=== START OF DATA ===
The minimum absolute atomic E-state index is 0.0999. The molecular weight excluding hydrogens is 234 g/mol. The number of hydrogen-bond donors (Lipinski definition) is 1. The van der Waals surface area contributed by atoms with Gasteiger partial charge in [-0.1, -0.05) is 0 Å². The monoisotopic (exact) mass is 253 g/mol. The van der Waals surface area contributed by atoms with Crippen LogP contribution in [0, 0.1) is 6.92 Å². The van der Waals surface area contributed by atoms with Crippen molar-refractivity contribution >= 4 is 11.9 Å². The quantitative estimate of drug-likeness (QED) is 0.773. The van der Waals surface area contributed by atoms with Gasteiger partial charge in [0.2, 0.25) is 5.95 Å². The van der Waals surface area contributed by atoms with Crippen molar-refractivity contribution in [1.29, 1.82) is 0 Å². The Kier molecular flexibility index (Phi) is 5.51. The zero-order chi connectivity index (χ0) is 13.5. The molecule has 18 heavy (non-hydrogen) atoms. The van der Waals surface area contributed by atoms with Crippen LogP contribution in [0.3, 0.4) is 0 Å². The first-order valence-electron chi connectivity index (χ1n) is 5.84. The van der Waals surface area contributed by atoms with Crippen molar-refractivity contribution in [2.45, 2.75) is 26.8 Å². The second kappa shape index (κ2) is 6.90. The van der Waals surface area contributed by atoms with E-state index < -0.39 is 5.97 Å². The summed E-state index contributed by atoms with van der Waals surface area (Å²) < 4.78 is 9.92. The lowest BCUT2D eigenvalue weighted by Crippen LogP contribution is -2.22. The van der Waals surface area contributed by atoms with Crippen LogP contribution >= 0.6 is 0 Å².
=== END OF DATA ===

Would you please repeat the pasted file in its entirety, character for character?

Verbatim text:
The minimum absolute atomic E-state index is 0.0999. The molecular weight excluding hydrogens is 234 g/mol. The number of hydrogen-bond donors (Lipinski definition) is 1. The van der Waals surface area contributed by atoms with Gasteiger partial charge in [-0.1, -0.05) is 0 Å². The monoisotopic (exact) mass is 253 g/mol. The van der Waals surface area contributed by atoms with Crippen LogP contribution in [0, 0.1) is 6.92 Å². The van der Waals surface area contributed by atoms with Crippen molar-refractivity contribution >= 4 is 11.9 Å². The quantitative estimate of drug-likeness (QED) is 0.773. The van der Waals surface area contributed by atoms with Gasteiger partial charge in [0.2, 0.25) is 5.95 Å². The van der Waals surface area contributed by atoms with Crippen molar-refractivity contribution in [1.29, 1.82) is 0 Å². The Kier molecular flexibility index (Phi) is 5.51. The zero-order chi connectivity index (χ0) is 13.5. The molecule has 18 heavy (non-hydrogen) atoms. The van der Waals surface area contributed by atoms with Crippen LogP contribution in [0.3, 0.4) is 0 Å². The first-order valence-electron chi connectivity index (χ1n) is 5.84. The van der Waals surface area contributed by atoms with Crippen molar-refractivity contribution in [2.45, 2.75) is 26.8 Å². The second kappa shape index (κ2) is 6.90. The van der Waals surface area contributed by atoms with E-state index < -0.39 is 5.97 Å². The summed E-state index contributed by atoms with van der Waals surface area (Å²) < 4.78 is 9.92. The lowest BCUT2D eigenvalue weighted by Crippen LogP contribution is -2.22. The van der Waals surface area contributed by atoms with Crippen LogP contribution >= 0.6 is 0 Å².